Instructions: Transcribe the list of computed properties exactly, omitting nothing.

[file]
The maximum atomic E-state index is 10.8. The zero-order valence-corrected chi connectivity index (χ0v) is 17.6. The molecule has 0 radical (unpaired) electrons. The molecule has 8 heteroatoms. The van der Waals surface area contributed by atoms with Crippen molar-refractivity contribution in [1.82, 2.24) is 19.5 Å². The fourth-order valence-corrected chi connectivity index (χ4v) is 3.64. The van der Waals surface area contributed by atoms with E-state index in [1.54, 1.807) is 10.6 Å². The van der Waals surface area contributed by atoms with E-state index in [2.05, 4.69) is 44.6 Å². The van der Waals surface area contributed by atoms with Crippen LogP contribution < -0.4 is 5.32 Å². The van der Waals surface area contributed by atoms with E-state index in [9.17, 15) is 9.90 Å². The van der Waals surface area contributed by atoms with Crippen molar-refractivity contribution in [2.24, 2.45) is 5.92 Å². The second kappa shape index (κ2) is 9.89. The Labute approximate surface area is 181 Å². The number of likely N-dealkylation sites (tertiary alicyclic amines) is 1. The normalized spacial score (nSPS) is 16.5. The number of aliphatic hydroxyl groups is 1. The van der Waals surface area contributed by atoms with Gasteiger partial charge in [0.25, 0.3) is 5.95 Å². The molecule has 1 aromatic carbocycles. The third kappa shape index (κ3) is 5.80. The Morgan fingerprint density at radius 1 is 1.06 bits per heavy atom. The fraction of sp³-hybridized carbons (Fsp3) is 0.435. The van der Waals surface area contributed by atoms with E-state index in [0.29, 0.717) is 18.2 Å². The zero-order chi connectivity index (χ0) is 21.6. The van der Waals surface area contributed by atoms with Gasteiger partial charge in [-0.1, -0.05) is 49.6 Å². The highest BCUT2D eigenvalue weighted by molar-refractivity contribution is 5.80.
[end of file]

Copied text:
The maximum atomic E-state index is 10.8. The zero-order valence-corrected chi connectivity index (χ0v) is 17.6. The molecule has 0 radical (unpaired) electrons. The molecule has 8 heteroatoms. The van der Waals surface area contributed by atoms with Crippen molar-refractivity contribution in [1.82, 2.24) is 19.5 Å². The fourth-order valence-corrected chi connectivity index (χ4v) is 3.64. The van der Waals surface area contributed by atoms with E-state index in [1.54, 1.807) is 10.6 Å². The van der Waals surface area contributed by atoms with E-state index in [2.05, 4.69) is 44.6 Å². The van der Waals surface area contributed by atoms with Crippen LogP contribution < -0.4 is 5.32 Å². The van der Waals surface area contributed by atoms with E-state index in [9.17, 15) is 9.90 Å². The van der Waals surface area contributed by atoms with Crippen molar-refractivity contribution in [2.24, 2.45) is 5.92 Å². The second kappa shape index (κ2) is 9.89. The Labute approximate surface area is 181 Å². The number of likely N-dealkylation sites (tertiary alicyclic amines) is 1. The normalized spacial score (nSPS) is 16.5. The number of aliphatic hydroxyl groups is 1. The van der Waals surface area contributed by atoms with Gasteiger partial charge in [0.25, 0.3) is 5.95 Å². The molecule has 1 aromatic carbocycles. The third kappa shape index (κ3) is 5.80. The Morgan fingerprint density at radius 1 is 1.06 bits per heavy atom. The fraction of sp³-hybridized carbons (Fsp3) is 0.435. The van der Waals surface area contributed by atoms with E-state index in [0.29, 0.717) is 18.2 Å². The zero-order chi connectivity index (χ0) is 21.6. The van der Waals surface area contributed by atoms with Gasteiger partial charge in [-0.1, -0.05) is 49.6 Å². The highest BCUT2D eigenvalue weighted by molar-refractivity contribution is 5.80.